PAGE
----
You simply lock on to a target, by holding down the Z button on the nunchuk and then aim & blast away with the Wiimote. While you’re locked on to a target you can move the Wiimote in any direction you want, which lets you fight off multiple characters at a time. Honestly at first the controls did feel a little strange, especially coming from playing the first two Prime games. Aiming with the Wiimote feels natural enough but it could cause veteran players a brief moment of discomfort as they get used to the controls. But for new players to the series the freedom of the controls might be a non-issue. You see your target, aim and fire in almost perfect precision. Corruption seems to have pushed the action level to the max due to the freedom offered by the controls. Every stage in the game is always bubbling with enemies for you to take out and some at a relentless pace compared to the earlier Prime games.
Aiming and targeting aren’t the only changes offered by the motion sensing Wii controls. One great feature that I loved was the grapple hook that allows you to pull items in the game. Once you see a hook icon appear on the screen you will need to lock onto the item, with the Z button, and then pull back on the nunchuk to pull the item back. There are numerous items you can grapple onto in the game but the best has to be enemy shields. You might have seen this in an early video for the game but it always felt great in combat to rip the shield from the enemy’s hands. Another motion sensing feature in the game revolves around pushing and pulling locks and switches in the game. You might find a switch that requires you to push in and out towards the screen with the Wiimote in order to unlock the switch.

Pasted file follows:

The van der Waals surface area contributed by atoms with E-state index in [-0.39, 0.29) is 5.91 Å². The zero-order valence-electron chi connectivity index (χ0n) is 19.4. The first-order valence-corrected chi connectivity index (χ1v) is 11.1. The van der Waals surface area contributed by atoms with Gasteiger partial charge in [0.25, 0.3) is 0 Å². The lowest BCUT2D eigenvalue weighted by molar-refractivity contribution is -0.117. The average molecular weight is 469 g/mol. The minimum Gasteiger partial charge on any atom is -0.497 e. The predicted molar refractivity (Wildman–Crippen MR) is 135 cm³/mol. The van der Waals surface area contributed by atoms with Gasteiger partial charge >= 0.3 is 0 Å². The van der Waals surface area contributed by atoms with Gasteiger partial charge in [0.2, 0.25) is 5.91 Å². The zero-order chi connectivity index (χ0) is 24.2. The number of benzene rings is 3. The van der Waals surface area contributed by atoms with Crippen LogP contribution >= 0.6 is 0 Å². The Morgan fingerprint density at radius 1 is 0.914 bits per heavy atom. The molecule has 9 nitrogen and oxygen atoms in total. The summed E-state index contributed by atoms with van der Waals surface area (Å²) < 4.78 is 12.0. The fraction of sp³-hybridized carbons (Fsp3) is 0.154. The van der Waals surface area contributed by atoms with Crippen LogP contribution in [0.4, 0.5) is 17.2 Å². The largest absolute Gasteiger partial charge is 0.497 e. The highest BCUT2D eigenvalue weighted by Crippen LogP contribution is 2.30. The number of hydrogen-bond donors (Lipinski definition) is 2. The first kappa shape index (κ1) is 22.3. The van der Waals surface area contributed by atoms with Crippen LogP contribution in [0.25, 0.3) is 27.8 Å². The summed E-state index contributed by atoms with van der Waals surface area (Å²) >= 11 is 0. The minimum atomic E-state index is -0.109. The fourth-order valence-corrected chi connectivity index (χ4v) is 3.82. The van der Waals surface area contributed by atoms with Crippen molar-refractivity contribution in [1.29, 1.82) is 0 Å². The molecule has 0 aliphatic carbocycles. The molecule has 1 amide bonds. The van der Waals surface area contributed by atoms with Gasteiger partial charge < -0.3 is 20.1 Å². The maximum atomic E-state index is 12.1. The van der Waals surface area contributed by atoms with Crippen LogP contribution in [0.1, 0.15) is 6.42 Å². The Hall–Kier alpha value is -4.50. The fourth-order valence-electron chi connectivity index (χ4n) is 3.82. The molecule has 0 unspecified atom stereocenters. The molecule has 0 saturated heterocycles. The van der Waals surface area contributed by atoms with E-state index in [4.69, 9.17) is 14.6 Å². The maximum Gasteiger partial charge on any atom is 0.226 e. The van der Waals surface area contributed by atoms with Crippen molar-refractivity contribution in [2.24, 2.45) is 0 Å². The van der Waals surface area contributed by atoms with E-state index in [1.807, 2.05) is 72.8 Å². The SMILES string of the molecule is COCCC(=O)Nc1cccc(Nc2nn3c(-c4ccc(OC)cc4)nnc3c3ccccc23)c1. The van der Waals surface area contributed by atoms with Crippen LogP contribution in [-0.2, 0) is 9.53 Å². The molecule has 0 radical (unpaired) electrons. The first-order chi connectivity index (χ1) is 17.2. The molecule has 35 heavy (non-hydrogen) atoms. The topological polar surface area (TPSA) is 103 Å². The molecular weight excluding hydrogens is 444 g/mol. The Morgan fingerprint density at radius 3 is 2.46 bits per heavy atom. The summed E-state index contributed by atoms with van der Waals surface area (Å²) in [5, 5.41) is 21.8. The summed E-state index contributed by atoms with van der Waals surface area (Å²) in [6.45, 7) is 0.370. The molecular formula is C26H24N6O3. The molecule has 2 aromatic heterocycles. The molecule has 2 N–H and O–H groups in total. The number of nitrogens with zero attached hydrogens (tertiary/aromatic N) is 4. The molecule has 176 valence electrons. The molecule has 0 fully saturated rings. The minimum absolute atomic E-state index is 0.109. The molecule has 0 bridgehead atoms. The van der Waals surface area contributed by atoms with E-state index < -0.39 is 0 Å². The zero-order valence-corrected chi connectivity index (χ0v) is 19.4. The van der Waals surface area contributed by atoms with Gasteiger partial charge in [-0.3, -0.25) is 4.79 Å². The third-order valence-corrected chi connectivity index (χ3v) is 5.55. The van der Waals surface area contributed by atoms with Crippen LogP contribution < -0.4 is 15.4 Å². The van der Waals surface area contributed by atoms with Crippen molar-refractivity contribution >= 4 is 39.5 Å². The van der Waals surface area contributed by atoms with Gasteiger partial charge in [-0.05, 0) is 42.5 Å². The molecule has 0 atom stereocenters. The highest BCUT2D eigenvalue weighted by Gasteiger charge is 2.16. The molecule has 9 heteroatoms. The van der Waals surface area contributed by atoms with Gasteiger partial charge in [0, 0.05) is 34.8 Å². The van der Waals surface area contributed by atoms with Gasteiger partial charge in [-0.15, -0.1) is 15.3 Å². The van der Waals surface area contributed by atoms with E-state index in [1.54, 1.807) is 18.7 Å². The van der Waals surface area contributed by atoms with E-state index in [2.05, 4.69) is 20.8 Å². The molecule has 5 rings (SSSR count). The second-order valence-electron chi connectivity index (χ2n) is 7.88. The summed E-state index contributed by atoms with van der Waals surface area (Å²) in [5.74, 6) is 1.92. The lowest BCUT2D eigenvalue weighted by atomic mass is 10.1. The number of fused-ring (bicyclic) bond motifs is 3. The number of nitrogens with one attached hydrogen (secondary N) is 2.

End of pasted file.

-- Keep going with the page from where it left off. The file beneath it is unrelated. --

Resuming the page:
Another big change for the series is the inclusion of the ship controls. Samus’ ship has always been a focus of a Metroid game but this time her ship takes on a bigger role. Now you can interact with the ship from inside the cockpit, order air strikes and move from location to location within the game. The cockpit controls will let you determine which part of the planet you want to explore as various landing points are highlighted on your map. You can also check your Corruption level to determine how far along the virus has taken over your suit. The air strikes play a key role in the game since you will need the ship to destroy or clear out certain areas in the game. If you can scan a strike icon then you will order the air strike. Thankfully the backtracking of the previous Prime games is limited this time around since you can move from one area to another using the ship.